Since I had to work, we couldn’t go until the afternoon. That’s probably just as well, because if we had gone in the morning, the kids would have wanted to stay all day. As it was, they had a great time for a couple of hours until the sun started to set.
I was a little worried because our kids are so young and the place was packed. As chaotic as it looked, though, no one was pushing or shoving and teenagers and adults always gave the little kids the right of way.
Only the pool is completely finished. They’re still working on the landscaping and a big cement ship in the front is only about half-built. We had to drive around the back to get in and inch our motorbikes through loose dirt and rocks to find a place to park. By the beginning of the next tourist season, work should be completed and we’ll have to fork over money to get in. Early reports say adults will pay $5 and children $3. That means it’ll cost us $22 every time we go there. The kids have us booked for every Sunday into the indefinite future.
Sihanoukville is Changing
I’ve been saying it for years and the water park is just more proof: Sihanoukville is changing. It’s always been popular with Cambodian families, but more foreign tourists are coming here with their children every year. The first few years I lived here, I rarely saw middle-aged or older couples and never families. Then I started seeing a few. Now I see them so often, it’s no longer noteworthy.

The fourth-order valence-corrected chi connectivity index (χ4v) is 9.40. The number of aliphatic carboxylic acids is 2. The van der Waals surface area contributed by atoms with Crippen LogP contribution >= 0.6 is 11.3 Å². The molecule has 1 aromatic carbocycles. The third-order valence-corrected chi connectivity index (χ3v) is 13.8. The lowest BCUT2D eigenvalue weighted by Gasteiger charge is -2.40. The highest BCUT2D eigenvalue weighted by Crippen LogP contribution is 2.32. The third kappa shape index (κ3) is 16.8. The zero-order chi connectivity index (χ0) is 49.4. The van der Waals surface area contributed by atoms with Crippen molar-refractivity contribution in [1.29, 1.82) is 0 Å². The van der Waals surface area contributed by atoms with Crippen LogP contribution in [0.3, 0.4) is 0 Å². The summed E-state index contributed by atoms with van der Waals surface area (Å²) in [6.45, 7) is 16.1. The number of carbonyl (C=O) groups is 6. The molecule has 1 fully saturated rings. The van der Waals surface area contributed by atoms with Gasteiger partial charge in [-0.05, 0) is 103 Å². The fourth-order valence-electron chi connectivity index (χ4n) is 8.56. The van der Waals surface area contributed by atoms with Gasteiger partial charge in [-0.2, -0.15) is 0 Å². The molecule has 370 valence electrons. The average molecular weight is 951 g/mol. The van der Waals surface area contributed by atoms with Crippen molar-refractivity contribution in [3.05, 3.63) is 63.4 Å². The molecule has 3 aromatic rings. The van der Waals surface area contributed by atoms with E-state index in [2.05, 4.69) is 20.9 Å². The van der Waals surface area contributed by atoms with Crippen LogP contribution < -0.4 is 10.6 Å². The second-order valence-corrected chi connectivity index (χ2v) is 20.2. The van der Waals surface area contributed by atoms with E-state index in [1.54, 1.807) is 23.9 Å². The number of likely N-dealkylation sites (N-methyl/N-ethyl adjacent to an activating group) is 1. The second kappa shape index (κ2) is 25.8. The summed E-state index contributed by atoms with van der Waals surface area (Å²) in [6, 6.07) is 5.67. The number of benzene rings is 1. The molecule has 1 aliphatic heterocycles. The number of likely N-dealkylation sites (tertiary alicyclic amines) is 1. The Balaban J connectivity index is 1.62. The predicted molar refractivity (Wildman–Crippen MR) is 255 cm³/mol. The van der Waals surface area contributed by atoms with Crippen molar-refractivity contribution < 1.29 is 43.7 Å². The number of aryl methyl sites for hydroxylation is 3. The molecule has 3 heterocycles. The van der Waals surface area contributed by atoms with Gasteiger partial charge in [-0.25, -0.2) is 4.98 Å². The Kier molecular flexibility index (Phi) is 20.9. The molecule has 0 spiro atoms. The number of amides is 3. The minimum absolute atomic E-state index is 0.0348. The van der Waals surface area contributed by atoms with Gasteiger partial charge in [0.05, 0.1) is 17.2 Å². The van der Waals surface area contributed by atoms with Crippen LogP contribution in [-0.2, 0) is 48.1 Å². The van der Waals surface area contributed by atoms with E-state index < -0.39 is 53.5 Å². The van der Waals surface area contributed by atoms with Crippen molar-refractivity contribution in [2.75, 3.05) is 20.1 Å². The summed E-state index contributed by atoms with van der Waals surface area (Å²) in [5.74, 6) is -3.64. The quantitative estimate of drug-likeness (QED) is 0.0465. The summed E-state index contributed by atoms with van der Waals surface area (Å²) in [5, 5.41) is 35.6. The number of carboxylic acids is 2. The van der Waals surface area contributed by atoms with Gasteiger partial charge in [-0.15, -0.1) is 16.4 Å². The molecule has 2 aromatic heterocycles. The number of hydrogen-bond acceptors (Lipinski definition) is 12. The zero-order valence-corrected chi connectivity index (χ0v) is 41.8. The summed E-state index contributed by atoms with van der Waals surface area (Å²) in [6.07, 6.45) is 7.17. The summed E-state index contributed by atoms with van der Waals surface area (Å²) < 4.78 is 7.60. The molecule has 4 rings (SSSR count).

At the same time, the new police chief is determined to crack down on crime. An absurdly rich Russian man who has lived here for over a decade was recently arrested for fraud and bail was denied. After the new police chief started work, he called in the military to make their presence felt and I’m told he’s making individual police take their job seriously or lose it. A British backpacker was arrested on drug charges just the other day, so the word is out: Sihanoukville is not going to be a party town for wasted backpackers any more.
As I’ve repeatedly reported, Sihanoukville is not nearly as dangerous or seedy as the media and some bloggers make it out to be. There are pockets of seediness, but there are larger pockets of nice family beaches, mainly frequented by Cambodian families. Unfortunately, the worst areas are the ones where backpackers hang out, so those who come here for a day or two and think they know everything about the “scene” in Sihanoukville keep the wild west “Snookyville” image alive. Their days may be numbered, though. They are in the minority now and everyone from businesses to the local authorities are trying to make this a family destination. I hope they succeed.